‘Green’ colonialism is ruining Indigenous lives in Norway

‘Green’ colonialism is ruining Indigenous lives in Norway

SOURCE: Al Jazeera DATE: August 1, 2020 SNIP: In April this year, wind energy company Eolus Vind broke ground for the Oyfjellet wind plant, a new wind power project in Saepmie, the ancestral lands of the Indigenous Saami people, which stretch across Norway, Sweden, Finland and Russia. This led to a conflict between the Norwegian authorities, project developers and the Saami reindeer herding community Jillen Njaarke, which reveals the numerous reckless practices behind Europe’s “green” energy transition. The German owners of the Oyfjellet wind project, Aquila Capital, have already made a lucrative deal to supply the power produced by the wind plant to the nearby aluminium smelter by Alcoa. On the project’s website, the developers claim to “promote growth, green industry and green employment through long-term investment in renewable energy”. Considering the effect of their actions on the Jillen Njaarke, their mission statement is not only misleading, but is also covering up the fact that the project is disrupting the sustainable way of living of the Saami community, which protects their land. Research demonstrates that the Saami’s semi-domesticated reindeer avoid grazing in areas where they can see or hear wind turbines. A project such as Oyfjellet would disrupt the migration of reindeer, especially in the winter, when they are often weakened and at risk, particularly pregnant mothers and newborn calves. It is yet another source of distress for the Sami herders and their reindeer, adding to the uncertainties of a rapidly changing climate, increasing pressures on ecosystems and land grabbing. On paper, the Norwegian reindeer herding act should provide legal protection against the blocking of reindeer migration routes, like...
Climate change: Electrical industry’s ‘dirty secret’ boosts warming

Climate change: Electrical industry’s ‘dirty secret’ boosts warming

SOURCE: BBC DATE: September 13, 2019 SNIP: It’s the most powerful greenhouse gas known to humanity, and emissions have risen rapidly in recent years, the BBC has learned. Sulphur hexafluoride, or SF6, is widely used in the electrical industry to prevent short circuits and accidents. But leaks of the little-known gas in the UK and the rest of the EU in 2017 were the equivalent of putting an extra 1.3 million cars on the road. Levels are rising as an unintended consequence of the green energy boom. Cheap and non-flammable, SF6 is a colourless, odourless, synthetic gas. It makes a hugely effective insulating material for medium and high-voltage electrical installations. It is widely used across the industry, from large power stations to wind turbines to electrical sub-stations in towns and cities. It prevents electrical accidents and fires. However, the significant downside to using the gas is that it has the highest global warming potential of any known substance. It is 23,500 times more warming than carbon dioxide (CO2). It also persists in the atmosphere for a long time, warming the Earth for at least 1,000 years. Where once large coal-fired power stations brought energy to millions, the drive to combat climate change means they are now being replaced by mixed sources of power including wind, solar and gas. This has resulted in many more connections to the electricity grid, and a rise in the number of electrical switches and circuit breakers that are needed to prevent serious accidents. Collectively, these safety devices are called switchgear. The vast majority use SF6 gas to quench arcs and stop short circuits. Researchers...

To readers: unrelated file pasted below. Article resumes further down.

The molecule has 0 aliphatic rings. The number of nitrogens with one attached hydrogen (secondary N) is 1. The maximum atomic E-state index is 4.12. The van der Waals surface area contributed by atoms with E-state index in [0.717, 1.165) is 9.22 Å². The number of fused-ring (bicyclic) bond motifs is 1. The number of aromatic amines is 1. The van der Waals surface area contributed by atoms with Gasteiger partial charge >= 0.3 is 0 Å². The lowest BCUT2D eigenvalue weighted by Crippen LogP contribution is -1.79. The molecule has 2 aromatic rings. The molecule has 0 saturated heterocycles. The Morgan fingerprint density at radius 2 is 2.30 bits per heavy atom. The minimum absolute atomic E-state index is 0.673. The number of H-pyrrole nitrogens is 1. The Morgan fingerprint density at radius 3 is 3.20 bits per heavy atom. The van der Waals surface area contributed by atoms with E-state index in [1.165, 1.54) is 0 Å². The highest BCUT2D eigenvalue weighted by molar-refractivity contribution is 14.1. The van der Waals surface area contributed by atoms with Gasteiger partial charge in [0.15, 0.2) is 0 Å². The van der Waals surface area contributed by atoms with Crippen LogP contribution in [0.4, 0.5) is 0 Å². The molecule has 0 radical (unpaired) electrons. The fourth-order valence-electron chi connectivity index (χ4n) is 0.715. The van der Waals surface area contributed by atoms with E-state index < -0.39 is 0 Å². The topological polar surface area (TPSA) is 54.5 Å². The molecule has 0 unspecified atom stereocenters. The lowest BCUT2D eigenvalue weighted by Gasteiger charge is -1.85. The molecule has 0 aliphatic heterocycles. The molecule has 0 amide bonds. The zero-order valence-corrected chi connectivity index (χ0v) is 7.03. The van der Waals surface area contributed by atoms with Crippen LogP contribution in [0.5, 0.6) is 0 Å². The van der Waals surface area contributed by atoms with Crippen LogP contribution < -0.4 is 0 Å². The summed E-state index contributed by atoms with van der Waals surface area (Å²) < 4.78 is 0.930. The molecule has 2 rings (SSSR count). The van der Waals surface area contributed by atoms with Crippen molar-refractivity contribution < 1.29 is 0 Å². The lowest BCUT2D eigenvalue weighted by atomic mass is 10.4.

Global energy transition powers surge in demand for metals

Global energy transition powers surge in demand for metals

SOURCE: Business In Vancouver (BIV) DATE: January 29, 2019 SNIP: By 2030, the amount of installed wind power globally will more than double, according to the International Energy Agency (IEA). Installed solar power will quadruple. And the number of electric vehicles will increase 1,389% – to 125 million from three million – by 2030, and 3,333% in 2040 to 300 million, according to the IEA. Given that each electric vehicle requires 83 kilograms of copper and each wind turbine contains about 3.5 tonnes of the metal, that represents a surging demand for copper – as well as other base metals – on a timeline that is shorter than what it typically takes to bring a new mine into production. Copper is just one of the base metals needed for things like wind turbines and electric cars, and it’s one of the metals for which there is no good substitute. Substantial amounts of iron and metallurgical coal are also needed to make the steel that goes into wind turbines and cars. If, as the IEA predicts, there are 125 million electric vehicles (EVs) on the road by 2030, it will require roughly 10 million tonnes of copper – a 50% increase over current annual global copper consumption (20 million tonnes). The additional wind turbines built by 2030 would require roughly two million tonnes of copper – about 10% of the world’s current production. That’s not even taking into account how much copper would be needed for a quadrupling of solar power, and all the enhancements to the electrical grid and charging infrastructure for electric vehicles that will be required. Given how much...